I started to scoop her into my arms but hesitated. It’d be unseemly to carry a nude young woman about town, let alone into my flat. I glanced at the old woman and caught sight of a flag pole behind her. The impact had damaged the stones beneath it, causing it to tilt over. I bolted over to it, snatched the Union Jack that dangled from its midpoint and returned to her. With care, I wrapped her up and then lifted the unconscious woman from the damaged stones.

The young woman’s body fell limp in my arms. I groaned at the weight, estimating her at fourteen stone. Yet, she was a tiny little thing and appeared to weigh half that amount.

“Whatchya gonna do with her?” the old woman yelled as I started toward my flat.

I stopped and hesitated, not really knowing what the best course of action would be. Looking back, I replied, “Taking her home. My woman can see to her needs while I fetch a doctor.”

Then I stopped, remembering the situation at home. I had no woman or servants of any kind, not any more. My housekeeper had abandoned me and the city after the enemy’s shells began to fall. All that awaited us in my flat was a laboratory and enough food for a month of good eating. Still, there were few options and her weight prohibited me from carrying her all the way to the hospital.

“On second thought, my woman has escaped the city. Perhaps, you could assist?” I asked. “I’m lousy when it comes to cooking and I’m sure she needs a meal and what-not.”

She looked annoyed until I mentioned food. “Well, mind ya that I’m only coming along causin’ it wouldn’t be proper for a man your age to be carrying a girl like that about.”

“I have others at the lab, several men who assist me in my work, but they’d be no help with…’ I said and nodded towards the woman in my arms.

As I did so, my eyes fixated on her round face. Without a doubt, her beauty was beyond measure. She had rich full lips that were as red as crimson and a small nose, which turned up slightly at the tip. My thoughts were so dazzled by her appearance that I failed to see anything else, including the old woman as she approached. She stepped quickly to my side and gave me a suspicious look.

“Call me Mattie.”

I nodded and glanced over at her, “umm … and I am Thomas Laybourne, the third. My friends call me Tom.”

“Hmm, nice to be makin’ your acquaintance, Mr. Laybourne.”
 
 
 
 
 
To read the rest of the story, you’ll have to wait until the anthology is out.  🙂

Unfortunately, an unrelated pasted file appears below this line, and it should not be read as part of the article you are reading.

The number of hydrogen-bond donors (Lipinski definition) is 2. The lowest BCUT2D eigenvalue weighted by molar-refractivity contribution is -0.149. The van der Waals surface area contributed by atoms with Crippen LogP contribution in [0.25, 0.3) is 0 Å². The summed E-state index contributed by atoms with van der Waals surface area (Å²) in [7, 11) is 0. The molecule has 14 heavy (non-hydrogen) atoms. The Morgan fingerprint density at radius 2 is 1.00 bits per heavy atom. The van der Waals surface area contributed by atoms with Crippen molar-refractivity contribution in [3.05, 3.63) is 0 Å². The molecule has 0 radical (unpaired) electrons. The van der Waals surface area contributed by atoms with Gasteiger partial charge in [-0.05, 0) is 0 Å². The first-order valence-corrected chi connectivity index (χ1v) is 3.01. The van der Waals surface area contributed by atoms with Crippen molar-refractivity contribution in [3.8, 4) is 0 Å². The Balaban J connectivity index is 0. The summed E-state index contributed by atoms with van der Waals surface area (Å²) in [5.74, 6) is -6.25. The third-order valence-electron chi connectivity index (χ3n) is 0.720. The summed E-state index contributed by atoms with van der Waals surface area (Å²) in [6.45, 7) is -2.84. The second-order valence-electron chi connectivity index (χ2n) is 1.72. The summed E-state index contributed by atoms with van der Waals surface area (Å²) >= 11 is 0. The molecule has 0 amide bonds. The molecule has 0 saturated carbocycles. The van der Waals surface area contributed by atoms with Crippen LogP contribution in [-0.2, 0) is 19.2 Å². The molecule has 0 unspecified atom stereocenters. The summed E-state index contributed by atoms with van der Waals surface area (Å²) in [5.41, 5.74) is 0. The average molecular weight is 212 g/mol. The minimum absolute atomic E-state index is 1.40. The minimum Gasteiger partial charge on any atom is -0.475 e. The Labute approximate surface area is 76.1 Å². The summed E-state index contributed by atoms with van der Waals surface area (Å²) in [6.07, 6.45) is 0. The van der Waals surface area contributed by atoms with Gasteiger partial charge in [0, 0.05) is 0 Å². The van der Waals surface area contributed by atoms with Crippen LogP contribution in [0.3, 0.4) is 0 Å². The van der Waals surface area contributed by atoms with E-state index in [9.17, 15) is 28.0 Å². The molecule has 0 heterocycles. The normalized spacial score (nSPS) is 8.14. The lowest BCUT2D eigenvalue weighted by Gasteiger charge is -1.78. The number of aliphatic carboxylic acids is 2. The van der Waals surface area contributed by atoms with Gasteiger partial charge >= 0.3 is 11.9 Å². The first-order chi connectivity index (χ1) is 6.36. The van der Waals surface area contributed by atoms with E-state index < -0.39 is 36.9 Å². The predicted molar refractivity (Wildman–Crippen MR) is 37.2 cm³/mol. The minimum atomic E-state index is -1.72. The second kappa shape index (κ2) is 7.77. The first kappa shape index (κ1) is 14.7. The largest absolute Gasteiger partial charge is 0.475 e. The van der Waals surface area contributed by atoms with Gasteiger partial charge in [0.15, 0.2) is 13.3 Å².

Why Killer Nashville gave me the boost when I needed it most.
In case you don’t follow me on Facebook, A good friend (Logan Masterson) is running a contest for a free membership to this year’s Killer Nashville mystery writer’s conference in Nashville. Some of the other prizes include signed books by Jaden Terrell, C.J. Box and myself.

Killer Nashville is a three-day mystery writers and readers  conference, filled with workshops, panels, writer guest, and so much more. It is a fantastic place for networking with publishers, agents, and fellow writers.

After moving to Nashville, I decided to jump into this crazy thing called writing. KN ended up being a great starting point for me as a writer. The first couple of years I went, I was able to attend many of the workshops and panels which helped give me the pointers needed to refine my writing as well as my search for a publisher. In 2010, I entered my manuscript for ‘The Blood in Snowflake Garden’ into the Claymore Award contest, sponsored by KN. As luck or skill would have it, I ended up as a Top Ten finalist. Lessons learned from their marketing and social media panels was invaluable as a beginning writer.

When my manuscript was first completed, I started querying publishers and agents. This was prior to the contest. I had no responses, but afterwards when I was able to say, ‘It’s a Top Ten Finalist’ the number of publishers interested skyrocketed. I do credit the Claymore along with KN for getting that first publishing deal.

So … Why is Killer Nashville good for you? Of all the books and stories I’ve written, only one is a mystery. Yet, the lessons learned at KN lend themselves to any genre. The workshops can help teach you about reading publishing contracts, marketing, writing tips, and so much more.